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Canada’s Lost Promise

Children of the Broken Treaty
Reg McQuaid

August 17, 2016

Review of  Children of the Broken Treaty: Canada’s Lost Promise and One Girl’s Dream by Charlie Angus.  University of Regina Press (2015)
This book is inspired by the short but remarkable life of Shannen Koostachin, a gutsy school girl from the troubled Attawapiskat First Nation on the shores of James Bay. Tired of having portable class-rooms instead of a proper school, in 2008 she and two other Grade 8 students requested a meeting with Indian Affairs Minister Chuck Strahl to press their case for a new school, and refused to take no for an answer. They organized a national social media campaign among school children, resulting in thousands of letters, forcing the government to build the school. Tragically, Shannnen was killed two years later in a car accident. Her story has already been immortalized in a book and a movie, and in the Shannen’s Dream movement for First Nations education.
The book focuses on the James Bay Cree and their heroic struggle in the face of generations of government neglect. It gives a detailed blow-by-blow description of how they have been systematically short-changed for over a century by the Department of Indian Affairs. It starts with the visit of the infamous Canadian poet and deputy minister of Indian Affairs, Duncan Campbell Scott, to James Bay in 1905 for the signing of Treaty 9.
Charlie Angus has been an NDP M.P. for Timmins-James Bay since 2004. This book is also a first-person account of his frustrating dealings with Ottawa on behalf of his constituents. The two troubled First Nations of Attawapiskat and Kashechewan have been frequently in the news over the past 12 years, due to a succession of environmental and human crises, most recently a suicide epidemic among youth. In 2011 the hunger strike of Chief Theresa Spence over lack of housing provided a spark that helped ignite the national Idle No More movement among First Nations.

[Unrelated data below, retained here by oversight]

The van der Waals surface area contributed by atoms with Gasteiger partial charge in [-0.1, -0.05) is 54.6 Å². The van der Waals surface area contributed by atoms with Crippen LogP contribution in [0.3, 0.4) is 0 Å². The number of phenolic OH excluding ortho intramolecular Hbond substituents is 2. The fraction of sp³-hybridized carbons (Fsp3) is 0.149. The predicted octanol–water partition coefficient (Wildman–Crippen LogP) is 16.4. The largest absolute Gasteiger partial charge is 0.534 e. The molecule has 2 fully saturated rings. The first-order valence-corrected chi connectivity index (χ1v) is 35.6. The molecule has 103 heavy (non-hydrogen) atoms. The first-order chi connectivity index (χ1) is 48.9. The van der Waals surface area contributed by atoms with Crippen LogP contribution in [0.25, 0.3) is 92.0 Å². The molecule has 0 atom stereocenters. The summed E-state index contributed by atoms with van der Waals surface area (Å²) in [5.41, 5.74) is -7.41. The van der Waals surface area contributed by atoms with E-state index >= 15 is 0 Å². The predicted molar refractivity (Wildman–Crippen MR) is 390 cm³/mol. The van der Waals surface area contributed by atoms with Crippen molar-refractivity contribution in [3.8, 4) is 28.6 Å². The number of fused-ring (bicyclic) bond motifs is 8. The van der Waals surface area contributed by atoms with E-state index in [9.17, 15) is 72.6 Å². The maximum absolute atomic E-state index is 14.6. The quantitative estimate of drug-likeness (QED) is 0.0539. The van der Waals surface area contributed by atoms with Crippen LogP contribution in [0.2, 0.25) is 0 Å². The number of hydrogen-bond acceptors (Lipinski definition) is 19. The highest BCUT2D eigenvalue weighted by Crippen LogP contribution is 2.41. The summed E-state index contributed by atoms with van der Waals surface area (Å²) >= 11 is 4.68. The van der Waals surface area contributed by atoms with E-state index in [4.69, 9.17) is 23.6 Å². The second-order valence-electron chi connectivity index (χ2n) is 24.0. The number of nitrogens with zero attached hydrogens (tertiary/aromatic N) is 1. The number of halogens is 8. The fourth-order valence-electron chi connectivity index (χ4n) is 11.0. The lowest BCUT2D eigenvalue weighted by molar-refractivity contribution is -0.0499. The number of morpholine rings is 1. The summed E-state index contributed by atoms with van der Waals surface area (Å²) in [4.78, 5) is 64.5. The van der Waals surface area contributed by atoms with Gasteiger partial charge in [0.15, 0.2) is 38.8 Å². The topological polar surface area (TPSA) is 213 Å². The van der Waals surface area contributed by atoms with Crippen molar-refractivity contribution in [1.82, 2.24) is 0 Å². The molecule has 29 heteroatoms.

This northern riding is one of 121 in Ontario, yet accounts for almost 1/3 of the province’s land mass. Its economy is based on the resource extraction industries of mining and forestry, and includes the yet to be developed Ring of Fire chromium deposits. Until now these resources have been developed without the free, prior an informed consent of the region’s First Nations. Over the years billions of dollars have flowed out to absentee investors, while the aboriginal inhabitants are forced to live in poverty.
The Victor diamond mine, operated by the multinational diamond firm De Beers, is located 90 km. west of the Attawapiskat First Nation. It began production in 2008, and represents a $1.1 bn. investment providing 400 permanent jobs. It has yet to pay royalties to the Government of Ontario, as it is still “recouping its initial investment.”
The denial of basic services to the James Bay Cree under nearly 10 years of Conservative government characterized the Tories in other areas. But it is disturbing to learn that the same neglect of First Nations has been going on ever since Confederation, with Liberals forming government during most of that time.
The new Liberal government of Justin Trudeau has been saying a lot of the right things, professing to turn over a new leaf in Canada’s relations with its First Nations. But if at the same time they promise not to raise taxes on those who can afford to pay, they will always be able to fall back on the old excuse that funds are not available to pay for education, housing, clean water and health care for First Nations and other Canadians.
The resistance of the 1% to income redistribution must be confronted. Part of that confrontation means calling poverty what it is – the deliberate impoverishment of people in order to transfer wealth to the 1% via low wages and increased corporate profits. There are 118,000 millionaires and 5 billionaires in the city of Toronto, according to a U.K.-based wealth management firm. Money talks, especially in politics, and these are the people whose interests continue to be served by successive Canadian governments. Resistance by the James Bay Cree and other First Nations is an important part of the birthing of a new world, and calls for our full solidarity.

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